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We all know that a wineglass can be made to vibrate and "sing" by rubbing our fingers...
We all know that a wineglass can be made to vibrate and "sing" by rubbing our fingers against the rim of the glass. When using a liquid, I noticed that it would stop "singing" when it reached a certain volume in the glass. Why is this so? Also, is a wineglass classified as a vibrating membrane, or an air column?
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Elementary School Teacher
The most likely explanation for why the wineglass stopped singing, was not that it stopped singing, but that it reached a frequency you couldn't hear.
If you've ever played around with this, you would observe that less liquid in the glass results in a lower pitch sound, and more liquid brings a higher pitch sound. Different pitches are generated by different frequencies of sound waves. But just as we can only see certain frequencies of light waves (less than 1/88th of the spectrum) we can only hear certain frequencies of sound. There are sounds that are too high, or too low for us to hear. That most likely happened with your wineglass. The liquid level drove the pitch over the highest audible frequency.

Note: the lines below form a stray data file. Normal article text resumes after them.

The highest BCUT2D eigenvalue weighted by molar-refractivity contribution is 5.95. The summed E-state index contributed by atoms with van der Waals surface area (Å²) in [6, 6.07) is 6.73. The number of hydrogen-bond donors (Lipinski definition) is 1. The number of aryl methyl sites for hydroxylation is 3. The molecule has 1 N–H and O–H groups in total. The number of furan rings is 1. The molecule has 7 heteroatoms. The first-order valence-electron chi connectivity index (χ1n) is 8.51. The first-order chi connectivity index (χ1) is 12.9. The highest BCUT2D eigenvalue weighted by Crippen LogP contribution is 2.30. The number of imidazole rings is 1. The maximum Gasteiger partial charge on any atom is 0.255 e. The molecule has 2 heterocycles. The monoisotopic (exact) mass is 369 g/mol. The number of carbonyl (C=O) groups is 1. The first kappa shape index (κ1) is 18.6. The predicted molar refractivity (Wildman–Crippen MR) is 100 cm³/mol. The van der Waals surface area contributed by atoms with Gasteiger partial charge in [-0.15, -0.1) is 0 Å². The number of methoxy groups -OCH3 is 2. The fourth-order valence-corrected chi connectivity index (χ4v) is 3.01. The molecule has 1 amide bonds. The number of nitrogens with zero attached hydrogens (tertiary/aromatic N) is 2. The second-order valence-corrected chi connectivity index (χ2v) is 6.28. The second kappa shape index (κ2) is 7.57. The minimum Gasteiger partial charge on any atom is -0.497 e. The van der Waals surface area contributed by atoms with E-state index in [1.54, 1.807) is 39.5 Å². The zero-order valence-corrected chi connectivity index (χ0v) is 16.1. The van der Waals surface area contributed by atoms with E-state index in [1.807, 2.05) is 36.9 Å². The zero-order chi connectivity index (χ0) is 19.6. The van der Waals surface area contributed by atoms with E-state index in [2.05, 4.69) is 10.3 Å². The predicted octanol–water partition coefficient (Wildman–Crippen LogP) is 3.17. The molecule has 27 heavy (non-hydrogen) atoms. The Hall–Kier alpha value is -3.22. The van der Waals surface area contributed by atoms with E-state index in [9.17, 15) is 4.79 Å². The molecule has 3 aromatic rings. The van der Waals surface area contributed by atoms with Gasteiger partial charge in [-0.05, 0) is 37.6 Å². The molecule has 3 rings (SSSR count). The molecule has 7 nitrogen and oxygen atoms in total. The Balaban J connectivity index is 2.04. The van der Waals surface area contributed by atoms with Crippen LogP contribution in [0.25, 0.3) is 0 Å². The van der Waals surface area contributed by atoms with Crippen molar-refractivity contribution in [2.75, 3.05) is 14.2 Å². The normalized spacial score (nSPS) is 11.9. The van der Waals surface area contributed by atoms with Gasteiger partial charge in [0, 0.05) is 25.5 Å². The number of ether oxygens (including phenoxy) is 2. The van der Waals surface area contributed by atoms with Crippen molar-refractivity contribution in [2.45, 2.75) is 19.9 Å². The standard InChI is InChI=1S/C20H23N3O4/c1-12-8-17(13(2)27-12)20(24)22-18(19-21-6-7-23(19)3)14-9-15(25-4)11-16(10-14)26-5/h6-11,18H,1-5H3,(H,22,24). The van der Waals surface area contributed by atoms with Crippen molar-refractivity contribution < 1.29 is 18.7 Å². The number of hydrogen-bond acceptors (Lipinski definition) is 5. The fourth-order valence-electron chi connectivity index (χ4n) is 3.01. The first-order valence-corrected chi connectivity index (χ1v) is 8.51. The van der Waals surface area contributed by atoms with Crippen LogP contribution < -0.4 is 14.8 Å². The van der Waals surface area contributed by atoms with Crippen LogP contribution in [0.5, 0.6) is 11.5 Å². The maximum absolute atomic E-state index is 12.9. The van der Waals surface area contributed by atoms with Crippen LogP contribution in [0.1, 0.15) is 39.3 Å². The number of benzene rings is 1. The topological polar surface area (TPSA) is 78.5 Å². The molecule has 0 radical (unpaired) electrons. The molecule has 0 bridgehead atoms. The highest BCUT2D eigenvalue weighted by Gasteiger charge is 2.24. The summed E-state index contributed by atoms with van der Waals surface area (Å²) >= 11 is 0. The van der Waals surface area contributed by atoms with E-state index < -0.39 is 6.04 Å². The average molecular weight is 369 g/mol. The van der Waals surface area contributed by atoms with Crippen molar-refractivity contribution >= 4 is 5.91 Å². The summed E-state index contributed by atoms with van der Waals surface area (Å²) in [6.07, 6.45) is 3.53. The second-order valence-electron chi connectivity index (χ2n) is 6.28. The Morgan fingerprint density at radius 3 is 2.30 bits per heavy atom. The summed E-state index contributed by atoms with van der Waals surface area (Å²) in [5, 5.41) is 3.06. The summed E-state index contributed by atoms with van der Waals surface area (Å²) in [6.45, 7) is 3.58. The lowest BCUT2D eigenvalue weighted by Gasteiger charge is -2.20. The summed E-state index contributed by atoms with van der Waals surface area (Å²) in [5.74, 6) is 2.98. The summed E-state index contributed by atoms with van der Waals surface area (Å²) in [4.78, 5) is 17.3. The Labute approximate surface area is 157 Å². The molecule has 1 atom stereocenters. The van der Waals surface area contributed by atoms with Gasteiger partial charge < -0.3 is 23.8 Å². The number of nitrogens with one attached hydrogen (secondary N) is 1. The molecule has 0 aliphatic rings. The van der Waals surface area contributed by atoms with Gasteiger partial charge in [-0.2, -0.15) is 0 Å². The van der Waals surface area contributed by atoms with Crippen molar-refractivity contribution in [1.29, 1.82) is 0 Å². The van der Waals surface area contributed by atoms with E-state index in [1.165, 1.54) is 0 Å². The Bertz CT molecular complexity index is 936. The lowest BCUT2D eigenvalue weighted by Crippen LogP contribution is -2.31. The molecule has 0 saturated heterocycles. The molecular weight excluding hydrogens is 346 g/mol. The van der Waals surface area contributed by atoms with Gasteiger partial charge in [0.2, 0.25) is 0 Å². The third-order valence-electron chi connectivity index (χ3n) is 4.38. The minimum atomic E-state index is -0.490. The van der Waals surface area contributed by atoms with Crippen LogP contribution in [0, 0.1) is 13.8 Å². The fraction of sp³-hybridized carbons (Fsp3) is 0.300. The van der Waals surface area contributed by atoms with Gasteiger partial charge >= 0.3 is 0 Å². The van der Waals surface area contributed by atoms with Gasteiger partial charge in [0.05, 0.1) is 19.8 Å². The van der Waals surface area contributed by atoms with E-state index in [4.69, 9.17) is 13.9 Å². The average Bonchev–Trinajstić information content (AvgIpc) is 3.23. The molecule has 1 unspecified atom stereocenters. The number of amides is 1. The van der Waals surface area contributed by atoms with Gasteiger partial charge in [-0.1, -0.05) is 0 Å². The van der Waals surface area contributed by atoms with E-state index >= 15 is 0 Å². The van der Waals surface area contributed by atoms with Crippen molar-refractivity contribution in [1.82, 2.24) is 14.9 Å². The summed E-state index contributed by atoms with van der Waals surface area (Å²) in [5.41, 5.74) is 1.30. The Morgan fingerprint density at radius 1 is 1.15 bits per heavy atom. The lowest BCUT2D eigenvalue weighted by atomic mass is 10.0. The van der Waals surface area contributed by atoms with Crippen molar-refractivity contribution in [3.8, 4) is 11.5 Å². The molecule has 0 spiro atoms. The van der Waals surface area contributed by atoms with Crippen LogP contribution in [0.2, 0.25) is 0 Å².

As for how to classify the wineglass. The sound is generated by friction between the glass and your finger. The water/wine on your finger reduces the friction but it is still there making your finger bounce along the rim making the glass itself vibrate, so it would be considered a vibrating membrane.
Posted by tjbrewer on July 15, 2013 at 2:44 AM (Answer #1)
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